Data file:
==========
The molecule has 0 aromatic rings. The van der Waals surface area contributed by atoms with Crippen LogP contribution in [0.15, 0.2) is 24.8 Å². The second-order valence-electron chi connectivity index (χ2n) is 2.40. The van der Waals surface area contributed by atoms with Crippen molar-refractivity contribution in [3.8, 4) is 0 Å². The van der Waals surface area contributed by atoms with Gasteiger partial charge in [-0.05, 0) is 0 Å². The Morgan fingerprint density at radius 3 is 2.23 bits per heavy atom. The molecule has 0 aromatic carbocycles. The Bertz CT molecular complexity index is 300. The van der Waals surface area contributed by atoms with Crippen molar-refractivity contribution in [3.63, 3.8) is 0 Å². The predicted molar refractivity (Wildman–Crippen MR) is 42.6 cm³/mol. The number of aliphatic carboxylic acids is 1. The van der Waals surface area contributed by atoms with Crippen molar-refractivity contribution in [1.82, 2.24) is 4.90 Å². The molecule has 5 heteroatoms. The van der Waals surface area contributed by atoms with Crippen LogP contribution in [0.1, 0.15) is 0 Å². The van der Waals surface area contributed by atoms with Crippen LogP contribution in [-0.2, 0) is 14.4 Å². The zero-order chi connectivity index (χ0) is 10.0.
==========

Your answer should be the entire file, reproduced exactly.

The molecule has 0 aromatic rings. The van der Waals surface area contributed by atoms with Crippen LogP contribution in [0.15, 0.2) is 24.8 Å². The second-order valence-electron chi connectivity index (χ2n) is 2.40. The van der Waals surface area contributed by atoms with Crippen molar-refractivity contribution in [3.8, 4) is 0 Å². The van der Waals surface area contributed by atoms with Gasteiger partial charge in [-0.05, 0) is 0 Å². The Morgan fingerprint density at radius 3 is 2.23 bits per heavy atom. The molecule has 0 aromatic carbocycles. The Bertz CT molecular complexity index is 300. The van der Waals surface area contributed by atoms with Crippen molar-refractivity contribution in [3.63, 3.8) is 0 Å². The predicted molar refractivity (Wildman–Crippen MR) is 42.6 cm³/mol. The number of aliphatic carboxylic acids is 1. The van der Waals surface area contributed by atoms with Crippen molar-refractivity contribution in [1.82, 2.24) is 4.90 Å². The molecule has 5 heteroatoms. The van der Waals surface area contributed by atoms with Crippen LogP contribution in [0.1, 0.15) is 0 Å². The van der Waals surface area contributed by atoms with Crippen LogP contribution in [-0.2, 0) is 14.4 Å². The zero-order chi connectivity index (χ0) is 10.0.